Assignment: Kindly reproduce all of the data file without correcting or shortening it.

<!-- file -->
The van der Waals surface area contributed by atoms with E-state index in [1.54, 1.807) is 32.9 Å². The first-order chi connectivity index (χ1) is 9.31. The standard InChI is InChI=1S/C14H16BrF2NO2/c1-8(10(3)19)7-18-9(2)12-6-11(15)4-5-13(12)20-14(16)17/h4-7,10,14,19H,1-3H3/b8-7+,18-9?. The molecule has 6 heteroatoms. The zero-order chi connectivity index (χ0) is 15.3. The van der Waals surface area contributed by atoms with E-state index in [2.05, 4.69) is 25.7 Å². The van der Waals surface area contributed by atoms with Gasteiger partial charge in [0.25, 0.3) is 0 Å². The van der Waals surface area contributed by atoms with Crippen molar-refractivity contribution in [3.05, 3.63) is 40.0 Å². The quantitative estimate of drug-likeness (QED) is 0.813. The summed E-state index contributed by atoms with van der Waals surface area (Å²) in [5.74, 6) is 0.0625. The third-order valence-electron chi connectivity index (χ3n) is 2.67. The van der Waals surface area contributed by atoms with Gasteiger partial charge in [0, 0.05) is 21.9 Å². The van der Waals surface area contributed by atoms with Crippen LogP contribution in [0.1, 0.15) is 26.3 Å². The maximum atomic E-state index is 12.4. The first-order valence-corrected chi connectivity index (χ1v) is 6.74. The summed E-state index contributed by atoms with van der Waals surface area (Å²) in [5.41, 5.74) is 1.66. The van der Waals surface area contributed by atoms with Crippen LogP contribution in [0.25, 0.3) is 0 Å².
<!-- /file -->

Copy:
The van der Waals surface area contributed by atoms with E-state index in [1.54, 1.807) is 32.9 Å². The first-order chi connectivity index (χ1) is 9.31. The standard InChI is InChI=1S/C14H16BrF2NO2/c1-8(10(3)19)7-18-9(2)12-6-11(15)4-5-13(12)20-14(16)17/h4-7,10,14,19H,1-3H3/b8-7+,18-9?. The molecule has 6 heteroatoms. The zero-order chi connectivity index (χ0) is 15.3. The van der Waals surface area contributed by atoms with E-state index in [2.05, 4.69) is 25.7 Å². The van der Waals surface area contributed by atoms with Gasteiger partial charge in [0.25, 0.3) is 0 Å². The van der Waals surface area contributed by atoms with Crippen molar-refractivity contribution in [3.05, 3.63) is 40.0 Å². The quantitative estimate of drug-likeness (QED) is 0.813. The summed E-state index contributed by atoms with van der Waals surface area (Å²) in [5.74, 6) is 0.0625. The third-order valence-electron chi connectivity index (χ3n) is 2.67. The van der Waals surface area contributed by atoms with Gasteiger partial charge in [0, 0.05) is 21.9 Å². The van der Waals surface area contributed by atoms with Crippen LogP contribution in [0.1, 0.15) is 26.3 Å². The maximum atomic E-state index is 12.4. The first-order valence-corrected chi connectivity index (χ1v) is 6.74. The summed E-state index contributed by atoms with van der Waals surface area (Å²) in [5.41, 5.74) is 1.66. The van der Waals surface area contributed by atoms with Crippen LogP contribution in [0.25, 0.3) is 0 Å².